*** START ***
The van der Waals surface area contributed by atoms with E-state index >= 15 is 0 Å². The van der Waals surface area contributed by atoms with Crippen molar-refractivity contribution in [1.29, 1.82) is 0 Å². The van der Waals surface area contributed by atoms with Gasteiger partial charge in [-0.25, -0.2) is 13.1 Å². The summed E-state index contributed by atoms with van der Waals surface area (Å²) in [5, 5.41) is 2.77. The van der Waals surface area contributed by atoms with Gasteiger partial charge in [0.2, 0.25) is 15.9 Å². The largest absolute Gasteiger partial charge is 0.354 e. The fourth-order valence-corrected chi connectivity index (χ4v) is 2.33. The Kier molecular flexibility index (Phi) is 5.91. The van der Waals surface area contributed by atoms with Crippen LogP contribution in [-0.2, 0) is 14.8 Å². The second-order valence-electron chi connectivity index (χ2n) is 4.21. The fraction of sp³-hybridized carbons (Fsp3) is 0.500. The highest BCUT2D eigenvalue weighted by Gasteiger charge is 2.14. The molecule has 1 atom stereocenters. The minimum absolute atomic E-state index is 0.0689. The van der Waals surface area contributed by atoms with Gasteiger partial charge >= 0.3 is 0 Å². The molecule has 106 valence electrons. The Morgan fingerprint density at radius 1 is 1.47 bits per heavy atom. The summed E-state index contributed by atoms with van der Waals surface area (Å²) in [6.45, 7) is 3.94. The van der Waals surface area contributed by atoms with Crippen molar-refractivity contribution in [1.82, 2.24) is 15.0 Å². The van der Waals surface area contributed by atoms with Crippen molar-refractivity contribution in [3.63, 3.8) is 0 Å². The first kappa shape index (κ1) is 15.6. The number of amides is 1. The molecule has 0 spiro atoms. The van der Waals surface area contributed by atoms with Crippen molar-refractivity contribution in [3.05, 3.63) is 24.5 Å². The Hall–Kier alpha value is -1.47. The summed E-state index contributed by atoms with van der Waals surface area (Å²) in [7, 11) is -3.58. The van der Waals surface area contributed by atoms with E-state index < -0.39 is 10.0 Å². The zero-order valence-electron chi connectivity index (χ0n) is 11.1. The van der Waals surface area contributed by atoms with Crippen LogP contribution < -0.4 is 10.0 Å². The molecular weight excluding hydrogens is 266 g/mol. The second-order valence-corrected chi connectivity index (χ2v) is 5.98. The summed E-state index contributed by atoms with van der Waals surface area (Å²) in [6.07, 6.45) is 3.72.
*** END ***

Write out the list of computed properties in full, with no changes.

The van der Waals surface area contributed by atoms with E-state index >= 15 is 0 Å². The van der Waals surface area contributed by atoms with Crippen molar-refractivity contribution in [1.29, 1.82) is 0 Å². The van der Waals surface area contributed by atoms with Gasteiger partial charge in [-0.25, -0.2) is 13.1 Å². The summed E-state index contributed by atoms with van der Waals surface area (Å²) in [5, 5.41) is 2.77. The van der Waals surface area contributed by atoms with Gasteiger partial charge in [0.2, 0.25) is 15.9 Å². The largest absolute Gasteiger partial charge is 0.354 e. The fourth-order valence-corrected chi connectivity index (χ4v) is 2.33. The Kier molecular flexibility index (Phi) is 5.91. The van der Waals surface area contributed by atoms with Crippen LogP contribution in [-0.2, 0) is 14.8 Å². The second-order valence-electron chi connectivity index (χ2n) is 4.21. The fraction of sp³-hybridized carbons (Fsp3) is 0.500. The highest BCUT2D eigenvalue weighted by Gasteiger charge is 2.14. The molecule has 1 atom stereocenters. The minimum absolute atomic E-state index is 0.0689. The van der Waals surface area contributed by atoms with Gasteiger partial charge >= 0.3 is 0 Å². The molecule has 106 valence electrons. The Morgan fingerprint density at radius 1 is 1.47 bits per heavy atom. The summed E-state index contributed by atoms with van der Waals surface area (Å²) in [6.45, 7) is 3.94. The van der Waals surface area contributed by atoms with Crippen molar-refractivity contribution in [1.82, 2.24) is 15.0 Å². The van der Waals surface area contributed by atoms with Crippen molar-refractivity contribution in [3.63, 3.8) is 0 Å². The first kappa shape index (κ1) is 15.6. The number of amides is 1. The molecule has 0 spiro atoms. The van der Waals surface area contributed by atoms with Crippen molar-refractivity contribution in [3.05, 3.63) is 24.5 Å². The Hall–Kier alpha value is -1.47. The summed E-state index contributed by atoms with van der Waals surface area (Å²) in [7, 11) is -3.58. The van der Waals surface area contributed by atoms with E-state index < -0.39 is 10.0 Å². The zero-order valence-electron chi connectivity index (χ0n) is 11.1. The van der Waals surface area contributed by atoms with Crippen LogP contribution < -0.4 is 10.0 Å². The molecular weight excluding hydrogens is 266 g/mol. The second-order valence-corrected chi connectivity index (χ2v) is 5.98. The summed E-state index contributed by atoms with van der Waals surface area (Å²) in [6.07, 6.45) is 3.72.